We use cookies to ensure that we give you the best experience on our website. You can change your cookie settings at any time. Otherwise, we'll assume you're OK to continue.

Durham University

Research & business

View Profile

Publication details

Kuay, Hue San, Tiffin, Paul A., Boothroyd, Lynda G., Towl, Graham J. & Centifanti, Luna C. M. (2017). A New Trait-Based Model of Child-to-Parent Aggression. Adolescent Research Review 2(3): 199-211.

Author(s) from Durham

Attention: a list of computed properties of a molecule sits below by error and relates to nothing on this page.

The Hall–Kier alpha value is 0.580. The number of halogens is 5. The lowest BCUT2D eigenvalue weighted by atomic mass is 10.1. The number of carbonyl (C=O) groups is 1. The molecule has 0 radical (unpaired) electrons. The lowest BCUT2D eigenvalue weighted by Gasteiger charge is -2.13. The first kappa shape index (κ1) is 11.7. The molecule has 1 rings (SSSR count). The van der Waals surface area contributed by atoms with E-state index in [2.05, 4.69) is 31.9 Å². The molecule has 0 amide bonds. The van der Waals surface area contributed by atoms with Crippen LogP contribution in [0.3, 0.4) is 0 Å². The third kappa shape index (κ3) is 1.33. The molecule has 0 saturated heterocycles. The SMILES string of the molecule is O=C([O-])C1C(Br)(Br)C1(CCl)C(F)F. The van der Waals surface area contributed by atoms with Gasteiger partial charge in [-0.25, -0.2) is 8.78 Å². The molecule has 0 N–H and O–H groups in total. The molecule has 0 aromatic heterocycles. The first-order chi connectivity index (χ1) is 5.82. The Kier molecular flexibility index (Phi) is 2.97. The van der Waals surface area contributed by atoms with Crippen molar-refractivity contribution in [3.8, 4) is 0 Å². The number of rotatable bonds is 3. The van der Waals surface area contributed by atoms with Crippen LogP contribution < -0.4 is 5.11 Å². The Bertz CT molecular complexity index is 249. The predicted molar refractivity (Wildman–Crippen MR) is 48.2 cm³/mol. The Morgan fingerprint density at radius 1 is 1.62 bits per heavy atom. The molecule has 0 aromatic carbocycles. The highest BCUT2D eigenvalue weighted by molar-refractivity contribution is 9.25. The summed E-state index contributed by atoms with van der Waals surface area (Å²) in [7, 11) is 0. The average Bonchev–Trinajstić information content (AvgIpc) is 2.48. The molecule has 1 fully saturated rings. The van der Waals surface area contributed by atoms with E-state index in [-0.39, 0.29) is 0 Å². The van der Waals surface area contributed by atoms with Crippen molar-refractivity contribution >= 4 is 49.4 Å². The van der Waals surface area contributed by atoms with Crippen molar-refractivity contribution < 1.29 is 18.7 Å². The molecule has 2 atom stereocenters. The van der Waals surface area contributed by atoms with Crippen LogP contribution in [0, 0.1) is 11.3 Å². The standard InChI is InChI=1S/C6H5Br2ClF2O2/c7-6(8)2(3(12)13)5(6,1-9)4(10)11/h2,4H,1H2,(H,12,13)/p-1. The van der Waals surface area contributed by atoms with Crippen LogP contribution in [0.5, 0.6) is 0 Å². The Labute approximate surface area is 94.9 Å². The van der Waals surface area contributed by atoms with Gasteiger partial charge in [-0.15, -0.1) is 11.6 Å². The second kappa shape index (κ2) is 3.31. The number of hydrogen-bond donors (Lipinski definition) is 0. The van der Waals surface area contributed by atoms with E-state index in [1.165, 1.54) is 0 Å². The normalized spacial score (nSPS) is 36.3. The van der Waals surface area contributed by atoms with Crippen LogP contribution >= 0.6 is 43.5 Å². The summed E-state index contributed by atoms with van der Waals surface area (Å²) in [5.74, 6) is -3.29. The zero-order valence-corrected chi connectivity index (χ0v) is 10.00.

Incidents of child-to-parent aggression have been the most under-researched area of domestic violence. The risk factors for child-to-parent aggression are still unknown. This article reviews risk factors that might explain aggression among adolescents. First, an overview of aggression, with a primary focus on child-to-parent aggression is provided. A number of studies on young people’s aggression show callous-unemotional traits as a predictor of aggression toward peers. However, callous-unemotional traits have not been studied in research on parent-directed aggression, even though they have been shown to be related to social dominance and lack of care toward authority figures (of which parents have a key role during adolescence). Thus, a new “Trait-Based Model” is proposed to explain child-to-parent aggression. In the model, the perpetrators of child-to-parent aggression are divided into two types: “generalists”, who are high on callous-unemotional traits and are proposed to perpetrate aggression toward parents as well as toward others outside the family, and “specialists”, who are low on callous-unemotional traits and specifically perpetrate aggression toward parents but not in other contexts. This article argues for future research to investigate the role of personality traits typically predicting differing subtypes of aggression.